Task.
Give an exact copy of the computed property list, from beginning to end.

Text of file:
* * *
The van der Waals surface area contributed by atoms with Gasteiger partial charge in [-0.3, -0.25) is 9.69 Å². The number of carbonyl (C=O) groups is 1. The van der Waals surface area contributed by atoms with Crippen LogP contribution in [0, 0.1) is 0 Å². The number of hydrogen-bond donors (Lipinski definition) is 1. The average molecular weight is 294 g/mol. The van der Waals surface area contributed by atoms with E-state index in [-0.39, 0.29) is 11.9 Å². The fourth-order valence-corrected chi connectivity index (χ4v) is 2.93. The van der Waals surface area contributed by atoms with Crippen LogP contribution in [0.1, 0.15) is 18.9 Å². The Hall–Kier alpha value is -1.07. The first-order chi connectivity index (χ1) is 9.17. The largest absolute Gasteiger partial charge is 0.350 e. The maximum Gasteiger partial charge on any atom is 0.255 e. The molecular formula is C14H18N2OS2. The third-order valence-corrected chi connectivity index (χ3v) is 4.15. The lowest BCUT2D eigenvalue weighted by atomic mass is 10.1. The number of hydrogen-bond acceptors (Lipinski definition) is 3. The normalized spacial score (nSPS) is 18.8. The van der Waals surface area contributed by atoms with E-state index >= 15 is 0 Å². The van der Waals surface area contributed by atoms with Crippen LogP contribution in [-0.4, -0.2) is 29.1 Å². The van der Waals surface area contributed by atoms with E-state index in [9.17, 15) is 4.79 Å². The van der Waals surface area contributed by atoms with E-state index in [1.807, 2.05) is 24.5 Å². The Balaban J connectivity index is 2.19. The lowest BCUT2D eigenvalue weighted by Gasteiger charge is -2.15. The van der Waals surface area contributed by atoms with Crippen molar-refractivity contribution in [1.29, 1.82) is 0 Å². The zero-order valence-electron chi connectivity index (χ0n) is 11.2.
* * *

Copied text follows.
The van der Waals surface area contributed by atoms with Gasteiger partial charge in [-0.3, -0.25) is 9.69 Å². The number of carbonyl (C=O) groups is 1. The van der Waals surface area contributed by atoms with Crippen LogP contribution in [0, 0.1) is 0 Å². The number of hydrogen-bond donors (Lipinski definition) is 1. The average molecular weight is 294 g/mol. The van der Waals surface area contributed by atoms with E-state index in [-0.39, 0.29) is 11.9 Å². The fourth-order valence-corrected chi connectivity index (χ4v) is 2.93. The van der Waals surface area contributed by atoms with Crippen LogP contribution in [0.1, 0.15) is 18.9 Å². The Hall–Kier alpha value is -1.07. The first-order chi connectivity index (χ1) is 9.17. The largest absolute Gasteiger partial charge is 0.350 e. The maximum Gasteiger partial charge on any atom is 0.255 e. The molecular formula is C14H18N2OS2. The third-order valence-corrected chi connectivity index (χ3v) is 4.15. The lowest BCUT2D eigenvalue weighted by atomic mass is 10.1. The number of hydrogen-bond acceptors (Lipinski definition) is 3. The normalized spacial score (nSPS) is 18.8. The van der Waals surface area contributed by atoms with E-state index >= 15 is 0 Å². The van der Waals surface area contributed by atoms with Crippen LogP contribution in [-0.4, -0.2) is 29.1 Å². The van der Waals surface area contributed by atoms with E-state index in [9.17, 15) is 4.79 Å². The van der Waals surface area contributed by atoms with E-state index in [1.807, 2.05) is 24.5 Å². The Balaban J connectivity index is 2.19. The lowest BCUT2D eigenvalue weighted by Gasteiger charge is -2.15. The van der Waals surface area contributed by atoms with Crippen molar-refractivity contribution in [1.29, 1.82) is 0 Å². The zero-order valence-electron chi connectivity index (χ0n) is 11.2.